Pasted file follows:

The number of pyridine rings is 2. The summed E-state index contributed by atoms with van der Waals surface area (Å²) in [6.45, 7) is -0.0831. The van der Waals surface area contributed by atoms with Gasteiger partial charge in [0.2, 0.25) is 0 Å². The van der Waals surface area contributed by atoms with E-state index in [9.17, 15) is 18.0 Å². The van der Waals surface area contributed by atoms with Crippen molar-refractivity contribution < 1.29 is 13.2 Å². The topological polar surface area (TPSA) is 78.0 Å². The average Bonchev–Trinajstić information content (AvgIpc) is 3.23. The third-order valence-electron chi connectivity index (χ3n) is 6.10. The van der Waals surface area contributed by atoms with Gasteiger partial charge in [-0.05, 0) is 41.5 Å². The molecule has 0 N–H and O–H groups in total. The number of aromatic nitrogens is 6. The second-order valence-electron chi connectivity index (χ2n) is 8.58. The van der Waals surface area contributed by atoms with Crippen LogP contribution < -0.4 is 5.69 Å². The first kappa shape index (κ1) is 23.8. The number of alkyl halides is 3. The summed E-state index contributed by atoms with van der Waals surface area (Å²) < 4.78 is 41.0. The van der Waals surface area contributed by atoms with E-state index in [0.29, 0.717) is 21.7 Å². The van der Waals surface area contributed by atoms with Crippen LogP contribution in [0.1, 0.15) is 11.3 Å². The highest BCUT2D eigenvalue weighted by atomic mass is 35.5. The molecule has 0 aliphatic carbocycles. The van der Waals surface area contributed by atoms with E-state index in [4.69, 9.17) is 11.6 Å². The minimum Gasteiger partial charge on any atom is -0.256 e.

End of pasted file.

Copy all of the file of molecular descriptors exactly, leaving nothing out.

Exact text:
The number of pyridine rings is 2. The summed E-state index contributed by atoms with van der Waals surface area (Å²) in [6.45, 7) is -0.0831. The van der Waals surface area contributed by atoms with Gasteiger partial charge in [0.2, 0.25) is 0 Å². The van der Waals surface area contributed by atoms with E-state index in [9.17, 15) is 18.0 Å². The van der Waals surface area contributed by atoms with Crippen molar-refractivity contribution < 1.29 is 13.2 Å². The topological polar surface area (TPSA) is 78.0 Å². The average Bonchev–Trinajstić information content (AvgIpc) is 3.23. The third-order valence-electron chi connectivity index (χ3n) is 6.10. The van der Waals surface area contributed by atoms with Gasteiger partial charge in [-0.05, 0) is 41.5 Å². The molecule has 0 N–H and O–H groups in total. The number of aromatic nitrogens is 6. The second-order valence-electron chi connectivity index (χ2n) is 8.58. The van der Waals surface area contributed by atoms with Crippen LogP contribution < -0.4 is 5.69 Å². The first kappa shape index (κ1) is 23.8. The number of alkyl halides is 3. The summed E-state index contributed by atoms with van der Waals surface area (Å²) < 4.78 is 41.0. The van der Waals surface area contributed by atoms with E-state index in [0.29, 0.717) is 21.7 Å². The van der Waals surface area contributed by atoms with Crippen LogP contribution in [0.1, 0.15) is 11.3 Å². The highest BCUT2D eigenvalue weighted by atomic mass is 35.5. The molecule has 0 aliphatic carbocycles. The van der Waals surface area contributed by atoms with E-state index in [4.69, 9.17) is 11.6 Å². The minimum Gasteiger partial charge on any atom is -0.256 e.